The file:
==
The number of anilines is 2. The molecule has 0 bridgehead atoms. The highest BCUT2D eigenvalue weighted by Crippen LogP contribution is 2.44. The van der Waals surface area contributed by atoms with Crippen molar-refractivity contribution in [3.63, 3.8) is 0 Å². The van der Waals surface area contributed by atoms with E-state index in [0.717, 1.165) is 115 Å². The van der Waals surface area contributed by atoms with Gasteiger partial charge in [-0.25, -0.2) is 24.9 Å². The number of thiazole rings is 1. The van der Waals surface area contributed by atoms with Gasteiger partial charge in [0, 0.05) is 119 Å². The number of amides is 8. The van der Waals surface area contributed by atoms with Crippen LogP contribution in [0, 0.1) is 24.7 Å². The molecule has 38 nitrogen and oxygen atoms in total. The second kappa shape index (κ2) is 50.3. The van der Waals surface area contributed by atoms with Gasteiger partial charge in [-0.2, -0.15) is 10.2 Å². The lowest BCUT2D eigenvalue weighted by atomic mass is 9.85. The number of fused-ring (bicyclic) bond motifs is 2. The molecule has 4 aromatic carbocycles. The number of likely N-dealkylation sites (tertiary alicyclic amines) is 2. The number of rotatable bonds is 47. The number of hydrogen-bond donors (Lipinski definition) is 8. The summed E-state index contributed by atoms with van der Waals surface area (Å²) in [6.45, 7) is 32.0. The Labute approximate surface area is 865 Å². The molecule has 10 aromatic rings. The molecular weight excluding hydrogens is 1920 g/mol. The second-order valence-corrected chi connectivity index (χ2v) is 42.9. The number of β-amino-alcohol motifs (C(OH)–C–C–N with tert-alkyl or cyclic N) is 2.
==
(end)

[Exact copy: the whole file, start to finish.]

The number of anilines is 2. The molecule has 0 bridgehead atoms. The highest BCUT2D eigenvalue weighted by Crippen LogP contribution is 2.44. The van der Waals surface area contributed by atoms with Crippen molar-refractivity contribution in [3.63, 3.8) is 0 Å². The van der Waals surface area contributed by atoms with E-state index in [0.717, 1.165) is 115 Å². The van der Waals surface area contributed by atoms with Gasteiger partial charge in [-0.25, -0.2) is 24.9 Å². The number of thiazole rings is 1. The van der Waals surface area contributed by atoms with Gasteiger partial charge in [0, 0.05) is 119 Å². The number of amides is 8. The van der Waals surface area contributed by atoms with Crippen LogP contribution in [0, 0.1) is 24.7 Å². The molecule has 38 nitrogen and oxygen atoms in total. The second kappa shape index (κ2) is 50.3. The van der Waals surface area contributed by atoms with Gasteiger partial charge in [-0.2, -0.15) is 10.2 Å². The lowest BCUT2D eigenvalue weighted by atomic mass is 9.85. The number of fused-ring (bicyclic) bond motifs is 2. The molecule has 4 aromatic carbocycles. The number of likely N-dealkylation sites (tertiary alicyclic amines) is 2. The number of rotatable bonds is 47. The number of hydrogen-bond donors (Lipinski definition) is 8. The summed E-state index contributed by atoms with van der Waals surface area (Å²) in [6.45, 7) is 32.0. The Labute approximate surface area is 865 Å². The molecule has 10 aromatic rings. The molecular weight excluding hydrogens is 1920 g/mol. The second-order valence-corrected chi connectivity index (χ2v) is 42.9. The number of β-amino-alcohol motifs (C(OH)–C–C–N with tert-alkyl or cyclic N) is 2.